The area of north east of the village of Priddy in Somerset contains an extensive Bronze Age ritual landscape containing several barrow cemeteries rivalling those seen in Wiltshire surrounding Stonehenge. It includes the recently partially-demolished Priddy Rings, the Ashen Hill Barrow Cemetery and Priddy Nine Barrows Cemetery.
Ashen Hill Barrow Cemetery
Ashen Hill Barrow Cemetery consists of six bowl barrows and two bell barrows aligned west to east ranged across the ridge line of a pasture field. They date to the Bronze Age (c. 2000-700 BC) and early excavations showed them to contain a variety of cremation burials and some other finds. It can be easily accessed by public footpath from the village of Priddy.
The barrows here were partially ‘excavated’ in September 1815 by Rev. John Skinner, a parish vicar and amateur antiquarian and archaeologist operating mainly in the area of Bath and the villages of northern Somerset.
Most of the finds from Ashen Hill Barrow Cemetery came from the partial excavations of Skinner in September 1815. Going from the westernmost to the easternmost barrows, they included:
- Barrow #1: A cremation burial but no finds.
- Bowl Barrow #2: A central cremation burial with part of a bronze blade.
- Bowl Barrow #3: A cist containing a possible primary cremation and a large broken decorated urn.
- Bell Barrow #4: No finds were reported from Skinner’s excavation but a subsequent excavation in 1894 by the Wells Natural History and Antiquarian Society uncovered four cremations as well as finds of worked flint blades and a barbed and tanged arrowhead.
- Bowl Barrow #5: A cist or stone grave containing a cremation burial and a bronze spearhead.
- Bowl Barrow #6: A cremation burial located in a cavity covered by a flat stone within 15cm of the summit of the mound. An earlier cremation burial and inverted ceramic urn located in a cist was also reported.
- Bell Barrow #7: A small cist covered by a flat stone which contained a cremation burial and five amber beads. Other finds reported included part of a bronze spear or arrowhead, a bronze ring, and a perforated blue opaque glass bead.
- Bowl Barrow #8: Two cremation burials located just below the Bronze Age ground surface, set in an oval cist and covered by a flat stone as well as a broken ceramic urn.
Priddy Nine Barrows
Priddy Nine Barrows is a group of 9 bowl barrows in a wider cemetery of around 30, dating to the Bronze Age (c. 2000-700 BC). It is located just 200m south of Ashen Hill Barrow Cemetery.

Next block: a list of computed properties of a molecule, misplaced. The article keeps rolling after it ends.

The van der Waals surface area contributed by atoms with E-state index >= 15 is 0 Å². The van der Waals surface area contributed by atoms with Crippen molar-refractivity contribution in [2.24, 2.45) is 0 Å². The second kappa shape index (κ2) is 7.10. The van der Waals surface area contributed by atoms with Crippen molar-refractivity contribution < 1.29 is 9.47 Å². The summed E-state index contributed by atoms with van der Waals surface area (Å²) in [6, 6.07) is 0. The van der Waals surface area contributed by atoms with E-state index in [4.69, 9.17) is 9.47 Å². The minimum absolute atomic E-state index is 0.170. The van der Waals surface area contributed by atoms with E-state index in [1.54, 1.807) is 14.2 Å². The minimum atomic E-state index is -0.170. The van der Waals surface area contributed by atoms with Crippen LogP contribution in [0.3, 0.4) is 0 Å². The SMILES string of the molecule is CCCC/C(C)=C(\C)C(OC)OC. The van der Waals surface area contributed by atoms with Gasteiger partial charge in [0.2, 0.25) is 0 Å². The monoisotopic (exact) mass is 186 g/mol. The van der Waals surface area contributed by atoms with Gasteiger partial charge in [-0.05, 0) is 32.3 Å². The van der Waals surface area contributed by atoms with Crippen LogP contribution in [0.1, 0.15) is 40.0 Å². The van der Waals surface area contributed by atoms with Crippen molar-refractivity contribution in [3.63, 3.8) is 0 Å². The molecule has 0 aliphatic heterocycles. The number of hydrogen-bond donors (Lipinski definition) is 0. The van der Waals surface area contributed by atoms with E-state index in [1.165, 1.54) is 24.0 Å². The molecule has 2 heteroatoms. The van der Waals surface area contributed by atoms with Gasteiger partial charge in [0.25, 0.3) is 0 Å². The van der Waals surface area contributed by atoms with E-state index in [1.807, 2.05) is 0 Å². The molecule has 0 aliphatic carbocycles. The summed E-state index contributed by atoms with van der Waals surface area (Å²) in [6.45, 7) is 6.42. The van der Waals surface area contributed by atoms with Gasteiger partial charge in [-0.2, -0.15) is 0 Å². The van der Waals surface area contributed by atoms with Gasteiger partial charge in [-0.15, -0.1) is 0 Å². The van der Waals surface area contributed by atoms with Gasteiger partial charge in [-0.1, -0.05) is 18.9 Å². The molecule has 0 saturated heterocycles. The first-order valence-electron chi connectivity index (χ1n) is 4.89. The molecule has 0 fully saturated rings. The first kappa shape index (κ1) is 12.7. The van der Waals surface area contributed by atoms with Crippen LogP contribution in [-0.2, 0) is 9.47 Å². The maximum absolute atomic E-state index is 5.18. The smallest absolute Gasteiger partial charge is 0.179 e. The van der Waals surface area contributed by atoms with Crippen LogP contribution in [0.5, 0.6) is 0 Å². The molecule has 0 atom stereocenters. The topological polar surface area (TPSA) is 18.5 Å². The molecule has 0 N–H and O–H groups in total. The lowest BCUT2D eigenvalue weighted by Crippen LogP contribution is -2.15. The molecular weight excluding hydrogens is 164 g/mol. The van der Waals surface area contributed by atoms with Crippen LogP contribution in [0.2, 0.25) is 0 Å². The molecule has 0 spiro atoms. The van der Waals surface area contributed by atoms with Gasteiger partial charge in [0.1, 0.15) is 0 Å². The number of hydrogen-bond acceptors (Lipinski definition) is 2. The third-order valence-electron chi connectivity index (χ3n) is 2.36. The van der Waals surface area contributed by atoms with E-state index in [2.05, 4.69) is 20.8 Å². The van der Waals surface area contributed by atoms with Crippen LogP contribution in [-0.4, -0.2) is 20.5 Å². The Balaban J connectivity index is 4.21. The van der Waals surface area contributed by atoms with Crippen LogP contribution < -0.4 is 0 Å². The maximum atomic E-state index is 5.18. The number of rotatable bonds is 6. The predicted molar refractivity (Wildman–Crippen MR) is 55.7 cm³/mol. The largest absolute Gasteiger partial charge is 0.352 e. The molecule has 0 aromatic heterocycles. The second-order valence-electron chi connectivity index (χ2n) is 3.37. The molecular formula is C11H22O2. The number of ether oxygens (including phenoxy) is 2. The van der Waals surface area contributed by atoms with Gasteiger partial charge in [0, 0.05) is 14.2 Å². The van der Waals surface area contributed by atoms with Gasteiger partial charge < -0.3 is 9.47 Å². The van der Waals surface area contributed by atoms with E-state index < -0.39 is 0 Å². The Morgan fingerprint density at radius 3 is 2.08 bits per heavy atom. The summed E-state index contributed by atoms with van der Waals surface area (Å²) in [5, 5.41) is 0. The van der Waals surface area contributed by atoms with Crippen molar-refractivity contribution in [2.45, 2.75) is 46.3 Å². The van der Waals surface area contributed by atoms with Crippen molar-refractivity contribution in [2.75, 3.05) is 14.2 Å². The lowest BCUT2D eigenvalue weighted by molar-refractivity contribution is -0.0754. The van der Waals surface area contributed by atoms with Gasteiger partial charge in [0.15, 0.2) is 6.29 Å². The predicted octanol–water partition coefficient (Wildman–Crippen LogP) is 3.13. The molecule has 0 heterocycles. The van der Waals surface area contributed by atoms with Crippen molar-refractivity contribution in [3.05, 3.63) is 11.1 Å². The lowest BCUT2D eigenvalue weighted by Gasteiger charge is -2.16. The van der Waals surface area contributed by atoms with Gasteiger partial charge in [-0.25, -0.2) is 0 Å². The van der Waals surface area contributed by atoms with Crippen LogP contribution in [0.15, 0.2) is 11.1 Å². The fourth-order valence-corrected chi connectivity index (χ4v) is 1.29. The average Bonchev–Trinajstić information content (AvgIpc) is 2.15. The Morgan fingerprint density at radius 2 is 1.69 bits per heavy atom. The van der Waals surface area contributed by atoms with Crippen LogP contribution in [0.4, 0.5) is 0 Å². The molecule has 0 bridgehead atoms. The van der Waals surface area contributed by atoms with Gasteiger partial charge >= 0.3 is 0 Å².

The areas between the barrow mounds appears to survive undisturbed and is believed likely to contain further burials in the form of flat graves and urnfields in addition to evidence for Bronze Age occupation.
As with Ashen Hill Barrow Cemetery, Rev. John Skinner also conducted partial excavations of Priddy Nine Barrows though nothing is known about the finds which may have been uncovered.
These barrows are on private land, but a footpath runs along the field boundary allowing a good view of them all.
If you want to visit the barrows, park on the village green in Priddy and follow the footpath up Nine Rings Lane. There in a stile into the field containing the Ashen Hill barrows, though you won’t see the line of them until you’re on top of the first. There is a good circular walk here which also takes in the nature reserve to the east of Priddy Nine Barrows.
Scheduled Ancient Monument, Priddy Nine Barrows: http://list.english-heritage.org.uk/resultsingle.aspx?uid=1010506
Scheduled Ancient Monument, Ashen Hill Barrow Cemetery: http://list.english-heritage.org.uk/resultsingle.aspx?uid=1010513
The Megalithic Portal: http://www.megalithic.co.uk/article.php?sid=4965
The largest covered public square in Europe, the British Museum’s Great Court was originally intended to be a garden. However with the creation of the reading room in 1852, the courtyard became the museum’s library and it wasn’t until it’s move in 1997 that the courtyard was opened again.
It is made of 3,312 uniquely sculpted panes of glass which were designed on computer and covers two acres. It increased the museums public space by 40%.
Originally posted on Wonderful Things:
I’ve recently come back from an awesome trip to the Belgium F1 and thought I’d share some pointers for people thinking of going. If like me your a lifelong watcher and first time race-goer, it can be a confusing business. What I would say is this, if you’ve never been before GO; it was one of the best experiences of my life!
Getting your F1 ticket
A quick Google search gives you tons of places to buy your tickets from, with prices ranging from £110 to £150 for general admission depending on where you go. We bought our tickets from the weirdly named Gootickets, as they were the cheapest. Pick-up was easy, they have a building in Francorchamps that’s only 5 minutes walk from the track entrance nearest the pit entrance and F1 village. You need ID for the person who picks up…
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Inspired by the flower photography of Imogen Cunningham.